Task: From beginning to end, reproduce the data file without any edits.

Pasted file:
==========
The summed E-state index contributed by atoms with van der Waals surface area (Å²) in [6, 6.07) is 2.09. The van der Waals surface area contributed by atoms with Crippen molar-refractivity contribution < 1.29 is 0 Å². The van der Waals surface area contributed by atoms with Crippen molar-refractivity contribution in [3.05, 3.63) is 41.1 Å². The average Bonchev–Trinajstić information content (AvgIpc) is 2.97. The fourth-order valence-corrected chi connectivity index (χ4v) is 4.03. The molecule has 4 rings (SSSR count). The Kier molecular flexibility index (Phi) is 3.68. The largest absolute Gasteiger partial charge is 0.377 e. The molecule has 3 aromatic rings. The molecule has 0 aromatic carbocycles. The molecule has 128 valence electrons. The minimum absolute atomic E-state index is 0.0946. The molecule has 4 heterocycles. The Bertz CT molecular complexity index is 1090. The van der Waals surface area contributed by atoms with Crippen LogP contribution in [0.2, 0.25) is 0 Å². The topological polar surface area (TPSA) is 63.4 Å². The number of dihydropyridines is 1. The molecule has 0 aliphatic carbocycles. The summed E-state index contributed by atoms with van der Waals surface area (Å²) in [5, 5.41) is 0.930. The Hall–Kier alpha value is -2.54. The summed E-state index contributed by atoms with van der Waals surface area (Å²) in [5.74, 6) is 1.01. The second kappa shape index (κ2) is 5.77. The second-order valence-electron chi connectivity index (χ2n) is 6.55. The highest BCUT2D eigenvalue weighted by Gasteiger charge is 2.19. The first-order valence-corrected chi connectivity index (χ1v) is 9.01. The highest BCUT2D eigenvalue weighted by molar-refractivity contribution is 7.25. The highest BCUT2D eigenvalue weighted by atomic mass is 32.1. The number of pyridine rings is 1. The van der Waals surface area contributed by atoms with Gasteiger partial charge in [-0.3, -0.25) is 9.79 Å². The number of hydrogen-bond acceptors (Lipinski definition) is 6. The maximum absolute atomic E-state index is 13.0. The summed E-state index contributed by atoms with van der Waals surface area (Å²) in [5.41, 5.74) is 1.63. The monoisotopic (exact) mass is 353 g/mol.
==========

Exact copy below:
The summed E-state index contributed by atoms with van der Waals surface area (Å²) in [6, 6.07) is 2.09. The van der Waals surface area contributed by atoms with Crippen molar-refractivity contribution < 1.29 is 0 Å². The van der Waals surface area contributed by atoms with Crippen molar-refractivity contribution in [3.05, 3.63) is 41.1 Å². The average Bonchev–Trinajstić information content (AvgIpc) is 2.97. The fourth-order valence-corrected chi connectivity index (χ4v) is 4.03. The molecule has 4 rings (SSSR count). The Kier molecular flexibility index (Phi) is 3.68. The largest absolute Gasteiger partial charge is 0.377 e. The molecule has 3 aromatic rings. The molecule has 0 aromatic carbocycles. The molecule has 128 valence electrons. The minimum absolute atomic E-state index is 0.0946. The molecule has 4 heterocycles. The Bertz CT molecular complexity index is 1090. The van der Waals surface area contributed by atoms with Crippen LogP contribution in [0.2, 0.25) is 0 Å². The topological polar surface area (TPSA) is 63.4 Å². The number of dihydropyridines is 1. The molecule has 0 aliphatic carbocycles. The summed E-state index contributed by atoms with van der Waals surface area (Å²) in [5, 5.41) is 0.930. The Hall–Kier alpha value is -2.54. The summed E-state index contributed by atoms with van der Waals surface area (Å²) in [5.74, 6) is 1.01. The second kappa shape index (κ2) is 5.77. The second-order valence-electron chi connectivity index (χ2n) is 6.55. The highest BCUT2D eigenvalue weighted by Gasteiger charge is 2.19. The first-order valence-corrected chi connectivity index (χ1v) is 9.01. The highest BCUT2D eigenvalue weighted by molar-refractivity contribution is 7.25. The highest BCUT2D eigenvalue weighted by atomic mass is 32.1. The number of pyridine rings is 1. The van der Waals surface area contributed by atoms with Gasteiger partial charge in [-0.3, -0.25) is 9.79 Å². The number of hydrogen-bond acceptors (Lipinski definition) is 6. The maximum absolute atomic E-state index is 13.0. The summed E-state index contributed by atoms with van der Waals surface area (Å²) in [5.41, 5.74) is 1.63. The monoisotopic (exact) mass is 353 g/mol.